OBJECTIVE To investigate the incidence of retinopathy in systemic lupus erythematosus (SLE) and to clarify its significance in relation to other clinical manifestations.
METHODS A cross sectional study on lupus retinopathy was made in 69 patients with SLE. One expert ophthalmologist examined the ocular fundi of the lupus patients without any information of their disease state. Clinical and laboratory findings in the patients with retinopathy and those without were compared.
RESULTS Retinopathy was found in 7/69 (10%) patients. The findings included haemorrhages, vasculitis, cotton wool spots, and hard exudates, all of which were considered to reflect vascular damage. Retinopathy was found to be associated with the presence of anticardiolipin antibody (p<0.05) and with central nervous system lupus (p<0.01). The patients with retinopathy had higher levels of serum creatinine than the patients without retinopathy (p<0.01). The disease activity of lupus, as assessed by the maximum SLE disease activity index (SLEDAI) score of the patients, was also significantly higher in the patients with retinopathy (p<0.03).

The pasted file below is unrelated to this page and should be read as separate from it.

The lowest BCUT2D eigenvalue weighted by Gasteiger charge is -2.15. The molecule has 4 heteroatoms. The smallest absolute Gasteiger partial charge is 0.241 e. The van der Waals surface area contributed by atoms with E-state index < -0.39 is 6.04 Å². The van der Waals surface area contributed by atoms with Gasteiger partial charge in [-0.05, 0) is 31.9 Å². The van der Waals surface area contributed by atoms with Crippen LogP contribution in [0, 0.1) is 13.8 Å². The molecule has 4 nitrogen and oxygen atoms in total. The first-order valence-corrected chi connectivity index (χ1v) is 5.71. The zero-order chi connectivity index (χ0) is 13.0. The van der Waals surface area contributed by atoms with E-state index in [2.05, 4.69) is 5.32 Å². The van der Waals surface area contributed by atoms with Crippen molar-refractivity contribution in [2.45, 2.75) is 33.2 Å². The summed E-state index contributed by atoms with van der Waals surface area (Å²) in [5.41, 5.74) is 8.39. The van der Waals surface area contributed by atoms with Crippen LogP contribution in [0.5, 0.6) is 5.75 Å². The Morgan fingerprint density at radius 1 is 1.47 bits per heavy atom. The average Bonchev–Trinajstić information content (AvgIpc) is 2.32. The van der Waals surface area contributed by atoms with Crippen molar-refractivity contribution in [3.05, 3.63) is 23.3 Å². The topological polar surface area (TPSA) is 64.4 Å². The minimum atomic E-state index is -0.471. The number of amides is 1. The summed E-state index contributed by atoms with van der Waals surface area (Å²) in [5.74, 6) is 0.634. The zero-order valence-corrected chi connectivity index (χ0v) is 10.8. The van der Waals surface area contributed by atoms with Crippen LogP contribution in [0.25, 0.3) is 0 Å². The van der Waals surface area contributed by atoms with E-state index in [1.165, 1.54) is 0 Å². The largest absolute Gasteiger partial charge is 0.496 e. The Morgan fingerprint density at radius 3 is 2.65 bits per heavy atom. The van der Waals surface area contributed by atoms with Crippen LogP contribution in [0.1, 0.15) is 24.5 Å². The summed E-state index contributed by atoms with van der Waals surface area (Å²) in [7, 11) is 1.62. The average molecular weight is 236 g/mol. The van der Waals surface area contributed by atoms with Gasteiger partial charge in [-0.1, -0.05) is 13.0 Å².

CONCLUSION Incidence of retinopathy in SLE was similar to that in previous reports and it may reflect tissue microangiopathy, particularly associated with vasculitis or anticardiolipin antibodies, or both.
- systemic lupus erythematosus
- antiphospholipid antibody
- ocular disease
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It is known that patients with systemic lupus erythematosus (SLE) sometimes have ocular manifestations. It is generally understood that the causes of ocular manifestations of SLE include active lupus, antiphospholipid antibody syndrome (APS), and drugs used to treat SLE.1 The most common pattern of retinopathy is thought to be microangiopathy.2 However, it is not well understood whether retinopathy correlates with antiphospholipid antibodies (aPL) or central nervous system (CNS) disease.
aPL represent a heterogeneous group of antibodies against phospholipid binding proteins or their complexes with anionic phospholipids.3 As the presence of aPL often provokes arterial and venous thrombosis, intrauterine fetal loss, and thrombocytopenia,4 many organs may be affected by these antibodies.5 6 On the other hand, CNS disease is known as a severe manifestation of SLE. CNS lupus is thought to be mainly associated with vasculopathy7 and it is characterised by a wide variety of clinical features, from mild psychotic symptoms to severe convulsion or disturbance of consciousness. An association of aPL with CNS lupus has also been described.8 9 This prompted us to make a cross sectional study of lupus retinopathy with special reference to aPL and CNS disease in patients with SLE.